An actor acquaintance of mine (he had a small speaking role in “The Happening”) insists that M. Night Shyamalan is a very nice man, and I have no reason to doubt him. And, despite a quartet of clunkers in a row, Mr. Shyamalan has just made a bit of a comeback with “The Visit”. When you make a feature film on a miniscule budget of 5 million bucks, and that film goes on to make over 75 million (and counting)–you’ve got yourself a hit. And I’ve been rooting for M. Night, I really have. If only because his promise was once so great, and I don’t like to kick a man when he’s down. So, bully for him, and the success of “The Visit”. I just wish it was a little better than it is.
Young siblings Rebecca and Tyler (Olivia DeJonge and Ed Oxenbould, respectively) are sent “upstate” by their single mother, Paula (Kathryn Hahn), for a visit with her parents. Paula is going on a cruise with her boyfriend, and the kids have never met their grandparents. You see, their mom had a big blowout with them years before, and they’ve been estranged for years. But time heals, and when Tyler and Rebecca arrive by train to meet with Nana (theater actress Deanna Dunagan…quite good) and Pop Pop (character actor Peter McRobbie…very effective), everything goes swimmingly. At first. But soon, the youngsters notice strange things their grandparents are doing, and hearing bizarre sounds on the other side of their bedroom door at night. Paula, talking to her kids via Skype, laughs off their concerns with the excuse of her folks being old. But things keep getting weirder…and eventually dangerous.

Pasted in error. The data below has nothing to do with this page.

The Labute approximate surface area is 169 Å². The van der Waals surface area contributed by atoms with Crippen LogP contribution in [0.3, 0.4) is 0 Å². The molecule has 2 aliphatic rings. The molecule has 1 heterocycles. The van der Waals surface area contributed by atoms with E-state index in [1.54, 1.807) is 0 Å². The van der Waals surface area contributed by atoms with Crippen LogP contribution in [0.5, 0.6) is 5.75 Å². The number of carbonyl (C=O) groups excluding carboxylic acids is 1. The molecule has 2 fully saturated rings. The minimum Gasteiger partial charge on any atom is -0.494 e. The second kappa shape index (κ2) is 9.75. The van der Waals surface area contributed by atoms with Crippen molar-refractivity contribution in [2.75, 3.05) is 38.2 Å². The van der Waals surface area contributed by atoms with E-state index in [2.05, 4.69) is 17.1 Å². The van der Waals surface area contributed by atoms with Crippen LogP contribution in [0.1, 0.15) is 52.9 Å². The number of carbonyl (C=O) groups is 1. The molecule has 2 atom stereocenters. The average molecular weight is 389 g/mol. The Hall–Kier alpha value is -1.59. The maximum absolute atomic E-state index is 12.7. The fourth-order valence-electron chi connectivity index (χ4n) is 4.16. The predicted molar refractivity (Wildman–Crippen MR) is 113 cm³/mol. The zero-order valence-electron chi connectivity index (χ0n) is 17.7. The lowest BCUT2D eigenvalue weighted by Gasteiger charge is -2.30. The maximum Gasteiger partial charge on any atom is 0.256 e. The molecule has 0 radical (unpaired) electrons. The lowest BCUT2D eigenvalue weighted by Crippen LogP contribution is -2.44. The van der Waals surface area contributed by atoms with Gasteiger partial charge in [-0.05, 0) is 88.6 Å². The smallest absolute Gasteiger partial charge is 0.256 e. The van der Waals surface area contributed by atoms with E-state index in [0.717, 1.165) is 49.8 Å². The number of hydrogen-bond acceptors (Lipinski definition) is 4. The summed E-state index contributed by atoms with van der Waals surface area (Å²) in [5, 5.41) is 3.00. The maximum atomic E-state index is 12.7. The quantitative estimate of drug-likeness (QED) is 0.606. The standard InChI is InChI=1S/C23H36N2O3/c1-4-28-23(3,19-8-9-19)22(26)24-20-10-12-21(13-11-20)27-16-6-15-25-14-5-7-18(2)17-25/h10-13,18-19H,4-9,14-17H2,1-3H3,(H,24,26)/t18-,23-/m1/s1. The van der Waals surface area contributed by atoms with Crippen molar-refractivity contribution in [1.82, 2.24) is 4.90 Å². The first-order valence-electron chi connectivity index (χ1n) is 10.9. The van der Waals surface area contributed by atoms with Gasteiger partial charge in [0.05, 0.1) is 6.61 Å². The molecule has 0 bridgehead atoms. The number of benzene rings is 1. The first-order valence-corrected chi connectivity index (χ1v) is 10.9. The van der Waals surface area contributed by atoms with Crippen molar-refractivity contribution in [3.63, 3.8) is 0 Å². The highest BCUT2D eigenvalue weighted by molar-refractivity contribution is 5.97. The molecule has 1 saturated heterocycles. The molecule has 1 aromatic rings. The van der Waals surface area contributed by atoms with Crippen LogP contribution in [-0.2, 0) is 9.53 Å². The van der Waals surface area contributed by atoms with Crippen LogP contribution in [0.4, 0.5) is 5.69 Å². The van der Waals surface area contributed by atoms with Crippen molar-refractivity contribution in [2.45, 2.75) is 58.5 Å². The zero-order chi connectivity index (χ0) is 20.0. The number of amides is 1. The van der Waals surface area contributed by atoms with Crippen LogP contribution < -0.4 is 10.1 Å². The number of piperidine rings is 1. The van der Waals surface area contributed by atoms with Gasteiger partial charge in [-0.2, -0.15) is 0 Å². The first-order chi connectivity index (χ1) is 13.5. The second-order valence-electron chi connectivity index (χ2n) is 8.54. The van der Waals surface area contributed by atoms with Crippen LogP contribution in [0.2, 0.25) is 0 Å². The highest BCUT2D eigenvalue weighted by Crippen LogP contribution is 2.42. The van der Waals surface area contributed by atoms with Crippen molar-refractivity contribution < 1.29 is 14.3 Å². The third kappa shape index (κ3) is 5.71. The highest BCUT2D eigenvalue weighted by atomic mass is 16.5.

Full confession–I cheated a little bit on this one. Tired of watching M. Night Shyamalan films, and waiting for his often ridiculous “surprise” twists, I looked up the ending to “The Visit” beforehand. So, I was aware of the “twist” going in. I’ve detected Shyamalan’s deceptions previously, so it probably wasn’t necessary. But I wanted to take that part of the movie out of the equation. The plus of that was–I really got to concentrate on the actors, and a few of them were quite good. Really, strong performances all around. Plus, instinct tells me that many will anticipate that late-film reveal pretty early on. If you do, I suggest you just ignore it and just watch–there are some pretty effective scares and creepy happenings. So, what’s wrong? As usual, M. Night’s script fails him a bit with a combination of obviousness and clumsiness. And the found-footage style? Didn’t really work for me. It seemed superfluous. And the “rapping” of lily-white Tyler got pretty annoying. But it’s not a bad little thriller, and far superior to drivel like “The Village”. So, comeback–yes. Resounding artistic success–not quite.